Tags: Alfred Duff Cooper, Appeasement, Archibald Wavell, Douglas Haig, Harold Nicolson, J.L. Garvin, Lady Diana Cooper, Leopold Amery, Max Beaverbrook, Max Reinhardt, Munich Pact, Neville Chamberlain, Richard Law, Robert Boothby, Singapore, Talleyrand, The Other Club, Violet Bonham Carter, Walter Elliot, Winston S. Churchill,
By BRADLEY P. TOLPPANEN
Von Heyking offers an interesting scholarly work that places Churchill’s many political friendships within a philosophical grounding.
Tags: Andrew Roberts, Daimonism, Duke of Marlborough, F.E. Smith, Franklin Roosevelt, Lord Beaverbrook, Lord Birkenhead, Max Aitken, Plato, Prince Eugene of Savoy, Roy Jenkins, The Other Club, Wendell Wilkie, William III, Winston S. Churchill,
By BARRY GOUGH
The name of Admiral of the Fleet Lord Fisher, commonly known as “Jacky,” was on the lips of everyone who cared about the Royal Navy. Fisher’s resignation in May 1915, at a critical stage of the Dardanelles campaign, had led to Churchill’s removal as First Lord of the Admiralty. That post constituted the political head of naval administration, with a prominent position in Cabinet. It offered unbounded influence in all aspects of war direction. Fisher had been at that time First Sea Lord, the senior naval officer. Churchill brought the famous Admiral out of retirement in October 1914 to put zeal and drive into naval affairs. Fisher arrived at a time of misadventure.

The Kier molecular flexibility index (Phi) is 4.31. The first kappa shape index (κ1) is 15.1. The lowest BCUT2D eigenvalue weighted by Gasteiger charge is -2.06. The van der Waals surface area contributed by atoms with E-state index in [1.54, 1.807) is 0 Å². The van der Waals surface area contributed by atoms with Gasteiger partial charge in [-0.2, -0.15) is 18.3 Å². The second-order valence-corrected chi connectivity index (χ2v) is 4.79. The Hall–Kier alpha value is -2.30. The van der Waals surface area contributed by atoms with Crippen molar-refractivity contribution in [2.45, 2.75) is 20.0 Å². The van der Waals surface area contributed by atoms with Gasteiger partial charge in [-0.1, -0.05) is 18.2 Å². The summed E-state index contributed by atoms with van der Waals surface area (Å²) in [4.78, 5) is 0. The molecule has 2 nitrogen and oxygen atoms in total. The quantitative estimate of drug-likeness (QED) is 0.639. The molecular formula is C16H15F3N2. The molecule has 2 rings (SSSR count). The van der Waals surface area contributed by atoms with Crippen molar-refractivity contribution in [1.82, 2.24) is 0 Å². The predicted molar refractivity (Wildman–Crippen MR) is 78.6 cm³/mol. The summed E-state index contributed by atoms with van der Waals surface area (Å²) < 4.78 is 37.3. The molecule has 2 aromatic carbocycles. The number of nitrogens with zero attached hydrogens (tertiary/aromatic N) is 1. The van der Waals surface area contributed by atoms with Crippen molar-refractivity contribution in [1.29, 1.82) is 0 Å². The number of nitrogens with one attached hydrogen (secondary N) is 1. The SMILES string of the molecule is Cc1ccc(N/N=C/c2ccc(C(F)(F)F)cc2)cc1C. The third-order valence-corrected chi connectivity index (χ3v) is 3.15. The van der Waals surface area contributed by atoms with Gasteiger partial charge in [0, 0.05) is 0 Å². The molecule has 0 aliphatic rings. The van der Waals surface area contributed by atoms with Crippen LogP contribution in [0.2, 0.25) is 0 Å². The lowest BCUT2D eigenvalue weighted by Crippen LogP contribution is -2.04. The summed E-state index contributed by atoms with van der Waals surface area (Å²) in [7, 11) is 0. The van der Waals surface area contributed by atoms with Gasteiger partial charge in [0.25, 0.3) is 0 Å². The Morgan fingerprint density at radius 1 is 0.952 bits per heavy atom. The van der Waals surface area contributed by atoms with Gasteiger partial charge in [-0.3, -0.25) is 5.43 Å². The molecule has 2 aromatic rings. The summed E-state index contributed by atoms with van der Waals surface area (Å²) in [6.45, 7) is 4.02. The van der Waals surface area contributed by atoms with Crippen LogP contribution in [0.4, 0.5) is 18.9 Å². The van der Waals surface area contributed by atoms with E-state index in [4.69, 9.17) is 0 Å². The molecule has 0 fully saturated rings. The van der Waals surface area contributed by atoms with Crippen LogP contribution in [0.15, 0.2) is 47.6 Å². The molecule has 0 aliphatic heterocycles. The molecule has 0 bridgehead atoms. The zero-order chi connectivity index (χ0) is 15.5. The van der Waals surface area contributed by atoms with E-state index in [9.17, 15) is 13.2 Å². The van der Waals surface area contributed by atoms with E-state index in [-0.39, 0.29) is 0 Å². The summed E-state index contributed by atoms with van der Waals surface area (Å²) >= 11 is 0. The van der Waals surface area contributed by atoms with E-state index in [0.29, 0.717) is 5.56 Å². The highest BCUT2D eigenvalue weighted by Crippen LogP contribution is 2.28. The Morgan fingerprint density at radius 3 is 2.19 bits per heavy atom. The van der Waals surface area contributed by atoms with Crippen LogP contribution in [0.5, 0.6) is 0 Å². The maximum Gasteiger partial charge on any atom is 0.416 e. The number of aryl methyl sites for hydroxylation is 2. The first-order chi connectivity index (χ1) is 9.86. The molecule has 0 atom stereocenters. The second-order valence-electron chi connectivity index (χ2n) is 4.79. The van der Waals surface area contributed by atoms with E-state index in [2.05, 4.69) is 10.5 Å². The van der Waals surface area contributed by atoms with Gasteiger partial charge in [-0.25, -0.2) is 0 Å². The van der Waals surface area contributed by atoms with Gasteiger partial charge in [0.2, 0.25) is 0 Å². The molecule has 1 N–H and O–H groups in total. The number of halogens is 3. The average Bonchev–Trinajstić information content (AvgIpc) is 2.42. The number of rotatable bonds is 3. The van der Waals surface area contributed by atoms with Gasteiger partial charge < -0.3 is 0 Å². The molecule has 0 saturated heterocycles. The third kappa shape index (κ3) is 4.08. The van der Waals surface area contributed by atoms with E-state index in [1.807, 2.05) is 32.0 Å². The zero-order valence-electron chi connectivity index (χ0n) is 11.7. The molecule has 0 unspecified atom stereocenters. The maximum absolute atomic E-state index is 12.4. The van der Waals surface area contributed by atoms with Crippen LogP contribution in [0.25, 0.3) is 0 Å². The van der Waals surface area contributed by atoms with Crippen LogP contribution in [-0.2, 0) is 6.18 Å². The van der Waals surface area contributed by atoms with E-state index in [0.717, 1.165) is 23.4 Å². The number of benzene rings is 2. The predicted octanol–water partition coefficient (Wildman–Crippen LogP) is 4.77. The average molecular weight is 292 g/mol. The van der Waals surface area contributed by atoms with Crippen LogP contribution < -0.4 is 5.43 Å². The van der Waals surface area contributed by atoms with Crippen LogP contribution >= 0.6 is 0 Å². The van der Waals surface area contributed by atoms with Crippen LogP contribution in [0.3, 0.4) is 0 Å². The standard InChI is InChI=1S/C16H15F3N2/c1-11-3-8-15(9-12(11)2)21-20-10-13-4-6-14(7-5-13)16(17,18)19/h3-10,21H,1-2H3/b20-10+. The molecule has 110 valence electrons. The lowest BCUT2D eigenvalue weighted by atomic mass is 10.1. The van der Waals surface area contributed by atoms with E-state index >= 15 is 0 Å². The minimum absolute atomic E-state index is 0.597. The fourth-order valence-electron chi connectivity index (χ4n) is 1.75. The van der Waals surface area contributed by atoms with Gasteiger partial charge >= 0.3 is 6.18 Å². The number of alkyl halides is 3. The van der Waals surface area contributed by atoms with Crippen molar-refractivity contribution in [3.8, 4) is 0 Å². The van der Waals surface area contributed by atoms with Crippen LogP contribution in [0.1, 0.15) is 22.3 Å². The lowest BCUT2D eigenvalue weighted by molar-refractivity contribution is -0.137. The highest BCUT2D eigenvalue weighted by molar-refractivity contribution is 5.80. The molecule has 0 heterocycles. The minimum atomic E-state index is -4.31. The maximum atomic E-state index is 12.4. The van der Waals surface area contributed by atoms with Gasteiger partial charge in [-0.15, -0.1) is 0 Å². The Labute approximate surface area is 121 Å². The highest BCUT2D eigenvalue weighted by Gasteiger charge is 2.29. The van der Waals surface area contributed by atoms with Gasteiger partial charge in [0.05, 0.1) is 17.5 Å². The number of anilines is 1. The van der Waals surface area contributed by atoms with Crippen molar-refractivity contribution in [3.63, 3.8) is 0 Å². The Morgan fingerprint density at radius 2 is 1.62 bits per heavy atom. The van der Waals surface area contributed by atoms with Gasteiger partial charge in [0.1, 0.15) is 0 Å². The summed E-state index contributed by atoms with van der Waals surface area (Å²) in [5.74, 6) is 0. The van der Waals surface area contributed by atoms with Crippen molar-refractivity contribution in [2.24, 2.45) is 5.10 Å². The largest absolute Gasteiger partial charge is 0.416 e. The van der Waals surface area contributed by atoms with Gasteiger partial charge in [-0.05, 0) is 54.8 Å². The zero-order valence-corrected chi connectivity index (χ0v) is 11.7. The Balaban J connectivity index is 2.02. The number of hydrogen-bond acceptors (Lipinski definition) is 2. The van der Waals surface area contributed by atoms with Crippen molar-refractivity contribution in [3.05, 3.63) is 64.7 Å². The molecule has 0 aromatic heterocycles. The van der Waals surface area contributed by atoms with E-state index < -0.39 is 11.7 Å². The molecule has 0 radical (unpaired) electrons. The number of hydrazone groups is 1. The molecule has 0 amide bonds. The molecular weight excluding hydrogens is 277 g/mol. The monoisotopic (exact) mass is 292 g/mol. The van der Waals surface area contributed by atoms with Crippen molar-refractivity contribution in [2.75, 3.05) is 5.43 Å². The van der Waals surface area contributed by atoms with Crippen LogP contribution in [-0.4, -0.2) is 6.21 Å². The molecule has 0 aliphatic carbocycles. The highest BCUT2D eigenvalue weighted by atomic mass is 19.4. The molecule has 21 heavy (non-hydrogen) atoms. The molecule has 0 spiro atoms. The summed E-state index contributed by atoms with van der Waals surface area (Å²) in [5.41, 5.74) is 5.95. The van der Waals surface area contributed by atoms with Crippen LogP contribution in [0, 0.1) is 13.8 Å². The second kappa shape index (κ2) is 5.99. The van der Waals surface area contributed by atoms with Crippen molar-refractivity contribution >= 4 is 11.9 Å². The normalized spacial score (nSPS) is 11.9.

By RON CYNEWULF ROBBINS & RICHARD M. LANGWORTH
There was no more enigmatic figure in Churchill’s life than Brendan Bracken, who cloaked his birth and upbringing with mystery while hinting broadly that he was the great man’s illegitimate son. It is well-authenticated that close friendship, not errant fatherhood, encompassed their relationship. But Churchill, with characteristic impishness, apparently never gave the direct lie to Bracken’s implied claim. This annoyed Churchill’s wife and peeved his son, Randolph, who spoke satirically of “my brother, the bastard.” To quell the noisome rumor Churchill quipped: “I have looked the matter up, but the dates don’t coincide.”